Helping improvisers find flow
Amsterdam improviser Rod Ben Zeev tells us how to reach that point in a performance where everything just clicks.
Actor, writer and improviser Rod Ben Zeev runs the My Real Story storytelling night in Amsterdam. We talked to Rod about his workshop on Flow, which examines that point where improv comedy, meditation and basketball intersect (you know, that one)…
What do you mean when you use the term ‘flow’?
To me flow represents a definite feeling. After a show you come off saying ‘Wow, we went somewhere we never thought we’d end up.’ And it feels great, like you’ve hit exactly how it’s supposed to feel. There was no moment where it felt you as players were catering to each other or the audience. You were part of this larger mechanism and it just worked.
When I picture flow I see this wave, which can continue to flow no matter what gets in the way. If there’s a rock in the way, the wave just crashes through it. It’s a very beautiful sight.
Ah yeah. That’s a sensation that most performers would recognise, but it’s famously fleeting and unpredictable. Why is it so hard to stay in the zone?
A lot of time we ignore our original impulses, which are actually very, very brilliant, and replace them with a thought process based on what we’ve learned in classes – all the little rules and the dos and don’ts. Everything happens in milliseconds, but it’s enough to interrupt our flow. You’ll often see players waiting for the moment to make a move – they’ll take a step forward to go, then immediately step back again, because they doubt their instincts.
Yet that impulse was probably 100% correct in terms of its timing. If they were absolute beginners they wouldn’t have given it a second thought – they’d just do it and see what happens. All you’re doing there by holding back is cheating yourself out of those original impulses. Yet it’s those very impulses that create flow. Listen to them, do what they’re telling you to do, and don’t question it.
Your workshop introduces improv students to meditation. Where did the idea come from?
I got a lot of it from basketball coach Phil Jackson. When he became head coach of the Chicago Bulls in 1989 they were a team that wasn’t winning anything, despite having Michael Jordan, the biggest star in the history of the game. Jackson had been on a spiritual journey to India and Nepal, where he’d learned a lot about meditation, and before every practice and every game he made players meditate so they’d become aware of their internal thoughts, concerns and egos. The aim was to use this learning to build a better team together. It really worked: the Bulls won six championships in a row. Watching their offense was like visualising that flow wave – all these totally amazing fluid ball movements. Everybody who held the ball held it for a reason. It felt like they all were a part of this incredible system, this incredible process, and were executing it brilliantly.
So how does that relate to improv shows?
In many ways a good improv show looks just like that basketball team: when it’s working well you can actually visualize that wave flowing. But the moment you start checking your movements, or asking ‘How are we going to wrap this up?’, is the moment you’re no longer in the moment. In fact you’re trying to be above the moment, which means you won’t be in the flow either. That’s when you drop the ball.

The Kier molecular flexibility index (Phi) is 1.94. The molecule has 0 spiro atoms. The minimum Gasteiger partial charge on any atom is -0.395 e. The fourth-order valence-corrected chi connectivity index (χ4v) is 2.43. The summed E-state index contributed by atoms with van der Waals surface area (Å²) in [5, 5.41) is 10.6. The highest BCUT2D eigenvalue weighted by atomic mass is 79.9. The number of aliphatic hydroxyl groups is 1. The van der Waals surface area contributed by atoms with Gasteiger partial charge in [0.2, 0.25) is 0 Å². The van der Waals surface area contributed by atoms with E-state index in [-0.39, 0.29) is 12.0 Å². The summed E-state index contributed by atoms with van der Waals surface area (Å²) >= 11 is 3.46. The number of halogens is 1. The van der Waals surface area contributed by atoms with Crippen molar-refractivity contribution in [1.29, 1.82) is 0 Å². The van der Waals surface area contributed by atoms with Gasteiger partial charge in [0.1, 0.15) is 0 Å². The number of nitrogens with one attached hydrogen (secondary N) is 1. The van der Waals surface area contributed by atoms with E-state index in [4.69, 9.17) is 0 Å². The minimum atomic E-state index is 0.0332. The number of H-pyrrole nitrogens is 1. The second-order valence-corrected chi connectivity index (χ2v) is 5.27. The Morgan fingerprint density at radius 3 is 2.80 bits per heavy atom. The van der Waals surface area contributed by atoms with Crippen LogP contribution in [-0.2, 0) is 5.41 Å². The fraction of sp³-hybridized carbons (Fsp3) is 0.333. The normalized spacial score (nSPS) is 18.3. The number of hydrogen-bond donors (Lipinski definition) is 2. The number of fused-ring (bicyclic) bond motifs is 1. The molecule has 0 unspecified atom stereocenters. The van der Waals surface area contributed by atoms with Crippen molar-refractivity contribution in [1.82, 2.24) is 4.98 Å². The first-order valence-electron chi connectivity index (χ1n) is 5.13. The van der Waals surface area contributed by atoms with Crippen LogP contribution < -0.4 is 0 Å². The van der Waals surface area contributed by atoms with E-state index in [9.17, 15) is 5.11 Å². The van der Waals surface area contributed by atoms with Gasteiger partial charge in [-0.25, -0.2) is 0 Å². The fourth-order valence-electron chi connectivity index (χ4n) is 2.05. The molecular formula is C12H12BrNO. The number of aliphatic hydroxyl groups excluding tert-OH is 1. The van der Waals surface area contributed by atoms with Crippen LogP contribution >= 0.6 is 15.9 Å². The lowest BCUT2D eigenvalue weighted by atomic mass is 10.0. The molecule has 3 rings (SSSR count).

Through the meditation I get people to tap into their concerns about the show. I believe it can be good to bring those concerns up in real time if the show starts going ‘wrong’. You wouldn’t come out and say, ‘This show isn’t working,’ but your character could say to your partner in a scene, ‘We’re not clicking so much any more’. That would be a huge step because a). it would free you from this huge sense of responsibility you feel; b). it frees up your partner, who’s probably sharing that sense of responsibility, as you’ve said something they’re probably thinking; and c). it would be a huge relief for the audience, as suddenly what you're saying matches your body language, which means they can relax.
So it’s ok to call your feelings out like that? Is that similar to how, if a phone rings during a show and the player incorporates it, it just feels way less awkward than if you just let it ring with no one acknowledging it?
Absolutely. If they lose the flow the players may start thinking: ‘I’m playing a role right now, the show must go on, I’ve got to play this’. And these are things that interrupt the flow further. But the moment that you acknowledge that right now you feel insecure because the scene isn’t going so well, or that you got distracted because someone’s phone rang, these all part of the brilliance of improv that we’re making up as we’re going along – and so you should call them out.
It seems that what links the Bulls’ flowing offense to the changing tones of an improv show, and to improvisation in, say, rap or jazz, is the rhythm that runs underneath it all. It’s like if you do start thinking about what you’re doing, you’re simply cutting yourself off from that beat.
Rhythm is huge. The two most important physical contributors to flow are the rhythm and the eye contact. You can’t explain it but you can feel it: the eyes are like gravity, they focus you in on the true soul of the person, and are central to the timing. The rhythm relaxes the body and brain. It means you’re working with the intuitiveness, not relying the part of your brain that is constantly coming up with new things and trying to be creative.
The key to flow in everyday life is to truly enjoy the things that are happening in the moment, to enjoy the processes that lead to the goal. That’s where you’ll find the flow.
For more on Rod: www.rodbenzeev.com.